NiCad battery pack (OK in itself, but buried inside the
Bad changes included:
larger size (12" x 12" x 2.5") and weight
major price hike ($1600-$2400 depending on RAM)
BASIC was an extra-cost option
The 600 has a very similar feel to the 100/200 products. It
stores files in RAM and lets you open files by using the arrow
keys to select the file and pressing Return. Modem and printer
cables are interchangeable with the 100/200. However, the
increased size and price (and the untimely appearance of MS-DOS
laptops) made the 600 a flop in the marketplace. Approximately
20,000 to 25,000 units were manufactured, making the Tandy 600 a
rather rare machine.
Strangely enough, the Radio Shack store catalog lists several
accessories still available for the 600, including the BASIC chip
and a service manual/programmer's reference.
Microsoft Works made the 600 a more capable machine, in many
respects, over the Model 100/200. WORD replaced TEXT, and
provided support for margins, indents, and pagination (but not
for underline or bold). Works also included FILE (a database) and
CALENDAR (a scheduler and alarm clock).
Like the Model 100/200, the 600 has a built-in 300 bps modem,
but sports an improved version of TELCOM with XMODEM file
transfer and a partial VT52 compatibility mode. The RS-232 port
is easier to configure and supports data rates up to 19,200 bps
(practical maximum throughput is about 2400 bps).
The 600's TELCOM has a built-in mini-BBS program that lets
people dial in and upload or download files.
PLAN (Multiplan) came on a snap-in ROM chip. You can replace
PLAN with the optional BASIC chip, or (if you have expanded RAM)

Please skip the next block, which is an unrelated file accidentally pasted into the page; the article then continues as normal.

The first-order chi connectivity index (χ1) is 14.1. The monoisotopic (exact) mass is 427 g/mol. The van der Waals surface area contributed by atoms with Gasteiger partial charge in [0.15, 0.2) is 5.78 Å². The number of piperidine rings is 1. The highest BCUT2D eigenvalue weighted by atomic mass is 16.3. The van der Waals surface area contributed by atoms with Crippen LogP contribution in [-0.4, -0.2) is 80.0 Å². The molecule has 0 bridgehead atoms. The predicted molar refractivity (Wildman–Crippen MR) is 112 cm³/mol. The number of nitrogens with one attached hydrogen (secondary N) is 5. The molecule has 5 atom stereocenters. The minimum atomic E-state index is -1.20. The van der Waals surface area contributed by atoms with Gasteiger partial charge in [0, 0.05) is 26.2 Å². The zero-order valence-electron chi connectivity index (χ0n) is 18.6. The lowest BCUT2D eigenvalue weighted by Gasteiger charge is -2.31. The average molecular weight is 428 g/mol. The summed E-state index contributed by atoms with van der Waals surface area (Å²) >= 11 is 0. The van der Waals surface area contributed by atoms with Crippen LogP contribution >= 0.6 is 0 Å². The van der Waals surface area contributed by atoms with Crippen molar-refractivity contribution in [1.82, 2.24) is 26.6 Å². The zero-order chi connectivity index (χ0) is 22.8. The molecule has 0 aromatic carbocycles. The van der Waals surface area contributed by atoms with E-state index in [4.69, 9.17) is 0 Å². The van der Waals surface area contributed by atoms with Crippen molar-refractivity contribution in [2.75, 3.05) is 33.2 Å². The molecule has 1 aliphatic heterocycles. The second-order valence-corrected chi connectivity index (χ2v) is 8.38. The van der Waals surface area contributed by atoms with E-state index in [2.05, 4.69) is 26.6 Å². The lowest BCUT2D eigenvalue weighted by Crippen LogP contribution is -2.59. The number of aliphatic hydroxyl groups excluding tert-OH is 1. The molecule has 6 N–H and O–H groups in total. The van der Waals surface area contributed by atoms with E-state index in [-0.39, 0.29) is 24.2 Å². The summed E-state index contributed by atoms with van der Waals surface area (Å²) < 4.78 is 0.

copy one program or the other to RAM if you need both available.
The Tandy 600 BASIC is very similar to GW-BASIC, but with the
glaring omission of commands like INSTR, PEEK, POKE, and VARPTR.
However, you can extend the interpreter using library files. A
DBCALLS library for handling FILE (database) files was included
on a utility disk; some enterprising hackers created a UTILITY
library (with PEEK, POKE, and VARPTR) by modifying the
The Tandy 600 is my traveling companion and thunderstorm
computer. I bought it (serial number 51011265, manufactured Oct.
1985) for $40, after a fellow ham radio operator bought it at a
hamfest and learned that it wouldn't run MS-DOS. I had to replace
the NiCads and take care of a mis-aligned disk drive cable, now
it works quite well (especially when the light is strong enough
to make the LCD readable).
I created a Tandy 600 FAQ in December of 1996 and posted it to
comp.sys.tandy. Other owners responded with corrections and
additions, and now we have a Web page, an FTP site, and a mailing
list. Several people have expressed interest in creating new
software. The 600 lives!